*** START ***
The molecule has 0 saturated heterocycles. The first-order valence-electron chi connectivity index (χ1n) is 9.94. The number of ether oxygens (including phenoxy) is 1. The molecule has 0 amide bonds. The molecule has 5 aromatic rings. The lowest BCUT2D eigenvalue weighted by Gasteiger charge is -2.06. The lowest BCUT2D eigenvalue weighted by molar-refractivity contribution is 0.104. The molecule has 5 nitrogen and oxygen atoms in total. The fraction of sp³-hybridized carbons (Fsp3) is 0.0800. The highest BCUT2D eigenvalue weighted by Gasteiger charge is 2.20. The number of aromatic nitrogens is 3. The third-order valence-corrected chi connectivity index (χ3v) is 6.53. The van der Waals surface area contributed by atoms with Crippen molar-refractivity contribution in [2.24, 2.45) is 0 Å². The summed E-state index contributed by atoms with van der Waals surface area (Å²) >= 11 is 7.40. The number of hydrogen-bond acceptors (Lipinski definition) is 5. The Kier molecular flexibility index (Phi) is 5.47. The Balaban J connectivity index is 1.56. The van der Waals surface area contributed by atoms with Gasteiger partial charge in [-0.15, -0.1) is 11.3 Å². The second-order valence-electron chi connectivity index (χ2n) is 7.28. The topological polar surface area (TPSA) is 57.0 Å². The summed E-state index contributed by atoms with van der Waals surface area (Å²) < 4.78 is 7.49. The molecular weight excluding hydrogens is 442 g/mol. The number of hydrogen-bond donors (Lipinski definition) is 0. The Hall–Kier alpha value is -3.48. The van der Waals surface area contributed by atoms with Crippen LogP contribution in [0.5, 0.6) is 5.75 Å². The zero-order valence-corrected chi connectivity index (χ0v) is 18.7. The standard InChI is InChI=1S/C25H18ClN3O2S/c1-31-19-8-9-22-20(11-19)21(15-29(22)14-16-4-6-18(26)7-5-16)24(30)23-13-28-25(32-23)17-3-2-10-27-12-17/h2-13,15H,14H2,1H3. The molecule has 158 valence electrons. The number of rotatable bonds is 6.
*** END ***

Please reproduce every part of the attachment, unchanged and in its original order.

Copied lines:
The molecule has 0 saturated heterocycles. The first-order valence-electron chi connectivity index (χ1n) is 9.94. The number of ether oxygens (including phenoxy) is 1. The molecule has 0 amide bonds. The molecule has 5 aromatic rings. The lowest BCUT2D eigenvalue weighted by Gasteiger charge is -2.06. The lowest BCUT2D eigenvalue weighted by molar-refractivity contribution is 0.104. The molecule has 5 nitrogen and oxygen atoms in total. The fraction of sp³-hybridized carbons (Fsp3) is 0.0800. The highest BCUT2D eigenvalue weighted by Gasteiger charge is 2.20. The number of aromatic nitrogens is 3. The third-order valence-corrected chi connectivity index (χ3v) is 6.53. The van der Waals surface area contributed by atoms with Crippen molar-refractivity contribution in [2.24, 2.45) is 0 Å². The summed E-state index contributed by atoms with van der Waals surface area (Å²) >= 11 is 7.40. The number of hydrogen-bond acceptors (Lipinski definition) is 5. The Kier molecular flexibility index (Phi) is 5.47. The Balaban J connectivity index is 1.56. The van der Waals surface area contributed by atoms with Gasteiger partial charge in [-0.15, -0.1) is 11.3 Å². The second-order valence-electron chi connectivity index (χ2n) is 7.28. The topological polar surface area (TPSA) is 57.0 Å². The summed E-state index contributed by atoms with van der Waals surface area (Å²) < 4.78 is 7.49. The molecular weight excluding hydrogens is 442 g/mol. The number of hydrogen-bond donors (Lipinski definition) is 0. The Hall–Kier alpha value is -3.48. The van der Waals surface area contributed by atoms with Crippen LogP contribution in [0.5, 0.6) is 5.75 Å². The zero-order valence-corrected chi connectivity index (χ0v) is 18.7. The standard InChI is InChI=1S/C25H18ClN3O2S/c1-31-19-8-9-22-20(11-19)21(15-29(22)14-16-4-6-18(26)7-5-16)24(30)23-13-28-25(32-23)17-3-2-10-27-12-17/h2-13,15H,14H2,1H3. The molecule has 158 valence electrons. The number of rotatable bonds is 6.